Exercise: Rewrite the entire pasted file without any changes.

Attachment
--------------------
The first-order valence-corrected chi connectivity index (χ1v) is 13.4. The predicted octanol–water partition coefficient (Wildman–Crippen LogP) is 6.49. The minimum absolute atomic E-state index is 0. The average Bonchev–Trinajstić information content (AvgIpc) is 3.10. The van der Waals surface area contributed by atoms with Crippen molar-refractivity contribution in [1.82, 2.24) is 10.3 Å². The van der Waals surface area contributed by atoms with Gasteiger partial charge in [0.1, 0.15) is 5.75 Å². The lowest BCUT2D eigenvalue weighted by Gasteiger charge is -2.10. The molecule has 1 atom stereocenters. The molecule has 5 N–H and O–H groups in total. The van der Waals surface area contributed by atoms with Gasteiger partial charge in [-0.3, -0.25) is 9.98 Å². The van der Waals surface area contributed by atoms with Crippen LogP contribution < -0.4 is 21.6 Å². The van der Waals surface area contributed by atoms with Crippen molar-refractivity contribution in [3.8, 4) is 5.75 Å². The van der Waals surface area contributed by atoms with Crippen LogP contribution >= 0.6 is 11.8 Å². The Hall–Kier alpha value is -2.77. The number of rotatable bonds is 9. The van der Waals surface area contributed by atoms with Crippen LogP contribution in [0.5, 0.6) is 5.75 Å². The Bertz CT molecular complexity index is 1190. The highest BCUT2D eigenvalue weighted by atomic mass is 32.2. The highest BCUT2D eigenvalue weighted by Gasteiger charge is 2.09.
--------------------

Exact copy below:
The first-order valence-corrected chi connectivity index (χ1v) is 13.4. The predicted octanol–water partition coefficient (Wildman–Crippen LogP) is 6.49. The minimum absolute atomic E-state index is 0. The average Bonchev–Trinajstić information content (AvgIpc) is 3.10. The van der Waals surface area contributed by atoms with Crippen molar-refractivity contribution in [1.82, 2.24) is 10.3 Å². The van der Waals surface area contributed by atoms with Gasteiger partial charge in [0.1, 0.15) is 5.75 Å². The lowest BCUT2D eigenvalue weighted by Gasteiger charge is -2.10. The molecule has 1 atom stereocenters. The molecule has 5 N–H and O–H groups in total. The van der Waals surface area contributed by atoms with Gasteiger partial charge in [-0.3, -0.25) is 9.98 Å². The van der Waals surface area contributed by atoms with Crippen LogP contribution < -0.4 is 21.6 Å². The van der Waals surface area contributed by atoms with Crippen molar-refractivity contribution in [3.8, 4) is 5.75 Å². The van der Waals surface area contributed by atoms with Crippen LogP contribution >= 0.6 is 11.8 Å². The Hall–Kier alpha value is -2.77. The number of rotatable bonds is 9. The van der Waals surface area contributed by atoms with Crippen LogP contribution in [0.5, 0.6) is 5.75 Å². The Bertz CT molecular complexity index is 1190. The highest BCUT2D eigenvalue weighted by atomic mass is 32.2. The highest BCUT2D eigenvalue weighted by Gasteiger charge is 2.09.